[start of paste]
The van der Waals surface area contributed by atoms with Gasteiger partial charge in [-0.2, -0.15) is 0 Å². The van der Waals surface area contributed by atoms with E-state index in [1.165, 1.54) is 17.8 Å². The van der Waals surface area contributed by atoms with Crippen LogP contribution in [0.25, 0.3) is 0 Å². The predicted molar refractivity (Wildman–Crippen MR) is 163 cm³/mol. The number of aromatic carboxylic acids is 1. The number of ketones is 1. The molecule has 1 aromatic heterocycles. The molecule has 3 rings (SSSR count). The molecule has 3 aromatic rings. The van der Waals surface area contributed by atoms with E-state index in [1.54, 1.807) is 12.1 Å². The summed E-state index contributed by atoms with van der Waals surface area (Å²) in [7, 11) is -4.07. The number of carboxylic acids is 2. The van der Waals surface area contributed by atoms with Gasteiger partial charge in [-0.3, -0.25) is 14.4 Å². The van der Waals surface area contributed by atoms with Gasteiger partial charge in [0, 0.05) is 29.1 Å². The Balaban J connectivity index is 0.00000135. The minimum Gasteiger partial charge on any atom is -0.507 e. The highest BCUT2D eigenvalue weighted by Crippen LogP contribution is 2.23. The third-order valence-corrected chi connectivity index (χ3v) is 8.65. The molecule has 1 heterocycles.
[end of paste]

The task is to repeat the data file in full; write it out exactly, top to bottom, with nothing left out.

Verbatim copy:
The van der Waals surface area contributed by atoms with Gasteiger partial charge in [-0.2, -0.15) is 0 Å². The van der Waals surface area contributed by atoms with E-state index in [1.165, 1.54) is 17.8 Å². The van der Waals surface area contributed by atoms with Crippen LogP contribution in [0.25, 0.3) is 0 Å². The predicted molar refractivity (Wildman–Crippen MR) is 163 cm³/mol. The number of aromatic carboxylic acids is 1. The number of ketones is 1. The molecule has 1 aromatic heterocycles. The molecule has 3 rings (SSSR count). The molecule has 3 aromatic rings. The van der Waals surface area contributed by atoms with E-state index in [1.54, 1.807) is 12.1 Å². The summed E-state index contributed by atoms with van der Waals surface area (Å²) in [7, 11) is -4.07. The number of carboxylic acids is 2. The van der Waals surface area contributed by atoms with Gasteiger partial charge in [-0.3, -0.25) is 14.4 Å². The van der Waals surface area contributed by atoms with Gasteiger partial charge in [0, 0.05) is 29.1 Å². The Balaban J connectivity index is 0.00000135. The minimum Gasteiger partial charge on any atom is -0.507 e. The highest BCUT2D eigenvalue weighted by Crippen LogP contribution is 2.23. The third-order valence-corrected chi connectivity index (χ3v) is 8.65. The molecule has 1 heterocycles.